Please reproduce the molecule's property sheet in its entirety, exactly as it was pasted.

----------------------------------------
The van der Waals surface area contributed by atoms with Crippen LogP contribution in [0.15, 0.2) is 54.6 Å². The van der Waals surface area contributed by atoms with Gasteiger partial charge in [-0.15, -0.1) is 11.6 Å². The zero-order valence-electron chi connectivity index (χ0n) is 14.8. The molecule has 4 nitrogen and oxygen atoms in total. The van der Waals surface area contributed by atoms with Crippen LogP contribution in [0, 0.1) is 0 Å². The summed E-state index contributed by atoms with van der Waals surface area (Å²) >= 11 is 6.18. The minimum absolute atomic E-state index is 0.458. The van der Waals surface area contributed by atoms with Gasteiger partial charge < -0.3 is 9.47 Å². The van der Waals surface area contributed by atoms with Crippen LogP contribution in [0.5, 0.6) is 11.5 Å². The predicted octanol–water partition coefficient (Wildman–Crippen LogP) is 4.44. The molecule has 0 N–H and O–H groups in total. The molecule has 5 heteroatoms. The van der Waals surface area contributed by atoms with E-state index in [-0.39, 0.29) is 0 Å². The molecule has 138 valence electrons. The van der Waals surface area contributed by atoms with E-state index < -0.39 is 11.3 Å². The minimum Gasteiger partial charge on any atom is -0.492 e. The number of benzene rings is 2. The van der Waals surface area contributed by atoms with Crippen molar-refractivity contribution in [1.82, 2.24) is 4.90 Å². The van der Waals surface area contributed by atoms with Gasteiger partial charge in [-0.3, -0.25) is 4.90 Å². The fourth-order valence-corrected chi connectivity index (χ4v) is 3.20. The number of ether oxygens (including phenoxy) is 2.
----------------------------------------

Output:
The van der Waals surface area contributed by atoms with Crippen LogP contribution in [0.15, 0.2) is 54.6 Å². The van der Waals surface area contributed by atoms with Gasteiger partial charge in [-0.15, -0.1) is 11.6 Å². The zero-order valence-electron chi connectivity index (χ0n) is 14.8. The molecule has 4 nitrogen and oxygen atoms in total. The van der Waals surface area contributed by atoms with Crippen LogP contribution in [0, 0.1) is 0 Å². The summed E-state index contributed by atoms with van der Waals surface area (Å²) >= 11 is 6.18. The minimum absolute atomic E-state index is 0.458. The van der Waals surface area contributed by atoms with Gasteiger partial charge < -0.3 is 9.47 Å². The van der Waals surface area contributed by atoms with Crippen LogP contribution in [0.5, 0.6) is 11.5 Å². The predicted octanol–water partition coefficient (Wildman–Crippen LogP) is 4.44. The molecule has 0 N–H and O–H groups in total. The molecule has 5 heteroatoms. The van der Waals surface area contributed by atoms with E-state index in [-0.39, 0.29) is 0 Å². The molecule has 138 valence electrons. The van der Waals surface area contributed by atoms with E-state index < -0.39 is 11.3 Å². The minimum Gasteiger partial charge on any atom is -0.492 e. The number of benzene rings is 2. The van der Waals surface area contributed by atoms with Crippen molar-refractivity contribution in [1.82, 2.24) is 4.90 Å². The van der Waals surface area contributed by atoms with Gasteiger partial charge in [-0.3, -0.25) is 4.90 Å². The fourth-order valence-corrected chi connectivity index (χ4v) is 3.20. The number of ether oxygens (including phenoxy) is 2.